Military commanders have also placed Royal Marine Commandos on standby in case greater forces are needed to escort convoys of British citizens – and Afghans – to the airport through the packed streets of Kabul which are well known to the Taliban. There are as many as 4,000 people who are entitled to be evacuated.

A senior military source said: ‘I doubt we are just going to land and evacuate people. Somehow, we need to get those who are entitled to fly to the airfield – it will be a hell of a challenge.’

‘There will be nowhere left to run’ 

After running from the Taliban in his home city, former Afghan interpreter Wazir and his family spent last night in a park in Kabul with other refugees. 

The 31-year-old is trying to secure sanctuary in the UK after being rejected for relocation twice because he was dismissed after nearly three years on the front line.

But as the situation has escalated in Afghanistan, he has applied again.  

Former Afghan interpreter Wazir, 31, and his family spent last night in a park in Kabul with other refugees

‘Relocation is my best chance of escape,’ he said. ‘The Taliban will want revenge on those who they call traitors for working with the British – they don’t ask if I was dismissed.’ 

Earlier this week, Wazir said he wore one of his wife’s burqas as a disguise to slip past Taliban fighters as they stormed through his home city of Kunduz as they hunted down those who worked for the Afghan government and Western forces. 

‘The Taliban will punish, kill and behead. After Kabul, there will be nowhere to run so I appeal to the British Government to rescue me.’ 

He said he, wife Frishtah, 30, three-year-old son Mohammad and daughters Tamaz, six, Iqrah, four, and 11-month-old Yususra were sleeping in the park, taking food from volunteers.

Wazir said he had written to Defence Secretary Ben Wallace pleading for sanctuary, which was previously refused because he was dismissed after allegations that he took drugs on a military base. 

He denies the claim.

 Our golden ticket to freedom in Britain

An interpreter who has finally reached the UK after his request for sanctuary was repeatedly turned down said yesterday that he owes his freedom to the Daily Mail.

The father of three, who we are referring to as Ahmed for security reasons, was among dozens of former translators who have arrived in Britain on freedom flights.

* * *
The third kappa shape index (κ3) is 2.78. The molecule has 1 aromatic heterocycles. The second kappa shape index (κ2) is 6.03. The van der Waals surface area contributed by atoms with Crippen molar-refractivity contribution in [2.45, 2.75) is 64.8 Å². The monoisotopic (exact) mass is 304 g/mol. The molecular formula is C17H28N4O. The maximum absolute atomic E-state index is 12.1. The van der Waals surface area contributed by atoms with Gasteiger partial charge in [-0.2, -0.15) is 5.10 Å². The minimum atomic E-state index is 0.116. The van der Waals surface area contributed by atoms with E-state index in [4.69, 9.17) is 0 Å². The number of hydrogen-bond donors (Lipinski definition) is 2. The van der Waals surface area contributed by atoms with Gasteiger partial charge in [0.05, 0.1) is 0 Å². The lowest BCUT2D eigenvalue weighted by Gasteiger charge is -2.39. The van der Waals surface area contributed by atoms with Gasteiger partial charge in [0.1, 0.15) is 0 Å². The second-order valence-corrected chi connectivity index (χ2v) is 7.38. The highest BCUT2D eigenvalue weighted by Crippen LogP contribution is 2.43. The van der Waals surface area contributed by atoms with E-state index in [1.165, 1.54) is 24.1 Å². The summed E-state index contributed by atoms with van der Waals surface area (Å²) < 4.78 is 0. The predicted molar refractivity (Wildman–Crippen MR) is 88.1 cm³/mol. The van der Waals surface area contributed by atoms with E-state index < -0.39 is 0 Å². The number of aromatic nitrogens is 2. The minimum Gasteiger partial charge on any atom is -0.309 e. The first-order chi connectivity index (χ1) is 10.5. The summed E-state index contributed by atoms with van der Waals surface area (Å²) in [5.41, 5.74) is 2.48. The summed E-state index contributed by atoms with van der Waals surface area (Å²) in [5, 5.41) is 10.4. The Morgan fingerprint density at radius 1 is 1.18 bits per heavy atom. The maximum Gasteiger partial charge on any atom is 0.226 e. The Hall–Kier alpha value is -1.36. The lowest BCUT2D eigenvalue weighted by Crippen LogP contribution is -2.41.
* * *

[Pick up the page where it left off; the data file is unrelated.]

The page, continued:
Some 1,400 Afghans have entered the UK since June – a victory for the Mail’s Betrayal of the Brave campaign. 

Ahmed, 39, who arrived with his wife and three daughters, said: ‘We have been given a golden chance to come to Britain thanks to the Daily Mail

Ahmed, 39, who arrived with his wife and three daughters, said: ‘We have been given a golden chance to come to Britain thanks to the Daily Mail. 

‘I am looking forward to taking my daughters to the park, breathing in the fresh air and knowing that we are safe.’

‘But I feel guilty about my colleagues who are still stuck in Afghanistan.’ A Government spokesman said it has ‘expanded and accelerated the relocation scheme’.

 Evacuate us now before it’s too late…

For the last 56 days, Mayar has been waiting for a phone call or email to tell him and his family the details of the freedom flight that will take them to Britain.

The 47-year-old former interpreter – who translated for ex-prime minister David Cameron – said he is one of the ‘lucky ones’ who has been approved for relocation with his wife and four children. 

But he fears his luck may be coming to an end.

For the last 56 days, Mayar (pictured middle) has been waiting for a phone call or email to tell him and his family the details of the freedom flight that will take them to Britain

Mayar said: ‘We worry that time is rapidly running out and the insurgents will arrive before the flight to rescue us.’ He knows the danger he faces as the Taliban opened fire on him three years ago and narrowly missed.

He said: ‘I have faith in the UK Government but the situation is moving very quickly. More planes must be flown here fast or it will be too late.’